Long Read
26 June 2015

The challenge of ensuring safe drinking water and sanitation in Dhaka’s low-income communities

In Dhaka, the capital of Bangladesh, Dutch and Bangladeshi water utilities work together in the Water Operators Partnership. Simavi, together with Vitens Evides International and Dhaka Water Supply and Sewarage Authority (DWASA), is a member of this partnership. With the support of the Embassy of the Kingdom of the Netherlands (EKN) we are working together to improve water, sanitation and hygiene services and practices for 4,707 families (22,338 beneficiaries) in Dhaka’s slum areas in a sustainable way.

Background

Dhaka is one of the fasting growing cities in the world. It currently has 12 million inhabitants and absorbs an estimated 300,000 to 400,000 migrants every year. About 28% of Dhaka’s total population (some 4 million people, almost as a many that live in Berlin) is poor and lives in slum and squatter areas, known as low-income communities.

The pressure from this fast-rising urban population presents DWASA with an ever-increasing demand to scale-up its operations and deliver water and sanitation services to the entire population.  However, the water supply, sanitation, wastewater and solid waste disposal practices in low-income communities  remain inadequate and unhygienic, leading to disease, infections and preventable deaths while perpetuating inequality.

Implementing an integrated WASH approach

The Water Operators Partnership aims to enhance DWASA’s operational performance and support DWASA in providing water and sanitation services to urban low-income communities. Vitens Evides International delivers technical assistance to DWASA, while Simavi’s role is to support the implementation of an integrated WASH approach in selected slum areas  in Dhaka.

Simavi wants to ensure access to, and safe use of, both water and sanitation services as both are vital for the structural improvement of basic health. Improved access alone is not sufficient to live and maintain a healthy life: it’s just as important to empower communities so they can actually utilise these services and practice hygiene behaviour.

Sustainable, replicable and up scalable services

One of the main goals of this partnership is to develop and demonstrate service models that are sustainable, replicable and up-scalable, and thereby assist DWASA in reaching its target of covering all  by the end of 2015. One example of these models is the Community Based Organisation (CBO). Together with our local partner DSK, Simavi mobilises, organises and empowers the community to form a CBO that assumes responsibility for managing the water and sanitation facilities. In this model, the CBO enters a contract with DWASA, in which DWASA ensures continuous water provision to the communities and the CBO ensures that water bills are paid to DWASA.

Challenges of working in slum areas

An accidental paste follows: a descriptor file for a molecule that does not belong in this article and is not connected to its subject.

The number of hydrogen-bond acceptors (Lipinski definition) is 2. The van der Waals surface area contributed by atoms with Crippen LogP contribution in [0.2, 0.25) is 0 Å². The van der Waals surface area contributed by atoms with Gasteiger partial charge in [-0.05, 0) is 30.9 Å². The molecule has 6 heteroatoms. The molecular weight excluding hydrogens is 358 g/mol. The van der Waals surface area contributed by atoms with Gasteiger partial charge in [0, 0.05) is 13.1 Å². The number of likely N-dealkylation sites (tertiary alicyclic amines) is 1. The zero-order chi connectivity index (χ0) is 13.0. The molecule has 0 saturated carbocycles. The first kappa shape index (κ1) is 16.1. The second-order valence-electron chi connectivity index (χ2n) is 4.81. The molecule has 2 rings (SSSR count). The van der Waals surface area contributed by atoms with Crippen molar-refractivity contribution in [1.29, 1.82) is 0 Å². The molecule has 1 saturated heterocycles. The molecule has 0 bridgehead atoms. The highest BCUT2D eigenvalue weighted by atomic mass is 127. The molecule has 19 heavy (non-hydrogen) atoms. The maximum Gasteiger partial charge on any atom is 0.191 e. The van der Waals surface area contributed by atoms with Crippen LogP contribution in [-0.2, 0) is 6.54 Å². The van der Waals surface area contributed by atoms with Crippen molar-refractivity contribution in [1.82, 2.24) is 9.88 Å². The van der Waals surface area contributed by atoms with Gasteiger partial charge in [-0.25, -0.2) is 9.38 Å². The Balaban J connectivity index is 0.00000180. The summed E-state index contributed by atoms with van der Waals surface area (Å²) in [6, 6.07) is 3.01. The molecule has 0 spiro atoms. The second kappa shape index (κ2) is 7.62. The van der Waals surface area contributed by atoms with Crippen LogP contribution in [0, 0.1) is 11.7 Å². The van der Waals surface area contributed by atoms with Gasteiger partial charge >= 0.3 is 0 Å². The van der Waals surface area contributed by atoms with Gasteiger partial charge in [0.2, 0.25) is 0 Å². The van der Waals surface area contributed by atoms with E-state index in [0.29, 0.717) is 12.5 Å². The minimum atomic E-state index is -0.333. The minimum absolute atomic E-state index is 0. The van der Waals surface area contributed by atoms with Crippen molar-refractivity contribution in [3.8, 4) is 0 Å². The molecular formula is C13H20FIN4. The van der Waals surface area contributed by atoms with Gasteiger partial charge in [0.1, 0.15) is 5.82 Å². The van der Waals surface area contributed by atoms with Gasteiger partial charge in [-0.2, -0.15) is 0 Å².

There are considerable challenges to be overcome if DWASA is to realise its goal of providing regular services to all low- income communities by the end of 2015. Not least because water supplies in low-income communities are often illegally arranged. Landlords make illegal connections to DWASA’s water network and sell this water  at high prices. Residents are therefore keen to subscribe to  legal equivalents – provided there is a continuous supply of these services – however, the costs of the current water tariff, combined with other fees (connection, reconnection, penalty, application fee, etc.) are just as prohibitively expensive.

The economic situation becomes more complicated as the DWASA bill collection rate from low-income communities mostly depends on the continued involvement of NGOs or social entrepreneurs. These support costs must be taken into account in DWASA’s business plan. Therefore it is important to help DWASA, and other WASH providers, to focus on low-income communities and make WASH accessible for them for a low price.

Until this happens, the current situation poses a serious threat to public health. A WSP study in 2013 revealed that 98% of untreated faecal sludge goes back to the open environments in Dhaka, resulting in a direct negative impact on people’s health. Increased collaborative efforts are essential  to enforce the laws prohibiting discharge of waste into the open environment and scale-up the current initiatives.

Moving forward

Simavi is committed to improve WASH services in Dhaka addressing these challenges. However, much has to be done. 90% of the people in Dhaka’s slums still live without WASH services and in great risk of disease. Empowering every inhabitant to understand the importance of hygienic behaviour practices – and adopting them – will be crucial in sustaining the results of any intervention. We hope the Dutch government will continue to recognise the urgency of the situation the poorest of the poor face every day.

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